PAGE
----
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How to Create a Healthy Daily Routine that Doesn’t Take All Day

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We’re all in search of the perfect routine for our day.

How do we get the best sleep, eat right, get some exercise, enjoy time with family and friends, and have some down time for ourselves—all while earning a living and remaining stress free?

We all can have that life. No matter how busy you are, there are small adjustments you can make in each day that can give you the lifestyle you’re seeking without adding more stress.

It’s not as complicated as you might think. Yes, if you try to do it all in every area of your life all at once, it’s easy to get stressed and crack under the pressure of a routine that’s meant to make things easy.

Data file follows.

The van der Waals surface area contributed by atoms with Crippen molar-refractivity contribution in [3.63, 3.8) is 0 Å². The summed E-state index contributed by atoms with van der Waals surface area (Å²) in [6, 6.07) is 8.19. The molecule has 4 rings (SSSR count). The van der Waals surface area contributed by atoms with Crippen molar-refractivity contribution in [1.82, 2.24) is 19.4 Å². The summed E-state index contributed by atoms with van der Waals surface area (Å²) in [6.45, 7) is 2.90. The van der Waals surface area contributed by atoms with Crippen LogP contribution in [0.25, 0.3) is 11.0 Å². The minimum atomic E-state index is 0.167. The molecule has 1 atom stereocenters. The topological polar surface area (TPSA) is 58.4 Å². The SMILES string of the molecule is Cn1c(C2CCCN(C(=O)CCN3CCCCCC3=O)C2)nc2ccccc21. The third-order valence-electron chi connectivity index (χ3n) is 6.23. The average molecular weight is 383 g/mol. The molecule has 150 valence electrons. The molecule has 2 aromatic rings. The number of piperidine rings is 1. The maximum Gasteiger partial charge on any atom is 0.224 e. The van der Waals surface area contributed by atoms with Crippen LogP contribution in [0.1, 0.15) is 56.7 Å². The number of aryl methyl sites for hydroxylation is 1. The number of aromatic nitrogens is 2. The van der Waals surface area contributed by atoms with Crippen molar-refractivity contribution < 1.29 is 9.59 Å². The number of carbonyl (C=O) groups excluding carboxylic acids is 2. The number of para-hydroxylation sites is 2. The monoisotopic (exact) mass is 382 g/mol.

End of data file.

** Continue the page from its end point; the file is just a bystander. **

But if you approach things in small steps, taking on just a little chance in each area, you can start to build real change and see positive benefits without getting overwhelmed. As these new habits become part of your daily routine, you can build on and add to them. Little by little, your life will look more like your ideal, and over time, can be unrecognizable from how it looks today.

3 things to do to start your morning

  1. Start your day with a 12-ounce glass of water. We lose water while we sleep and it’s a good practice to rehydrate as soon as you wake. If you want to help your body hydrate, add a pinch of sea salt (you shouldn’t taste it).
  2. Take 10-15 minutes to meditate, think about your day, or journal. This is a time to wake up your mind and get focused on your day’s purpose.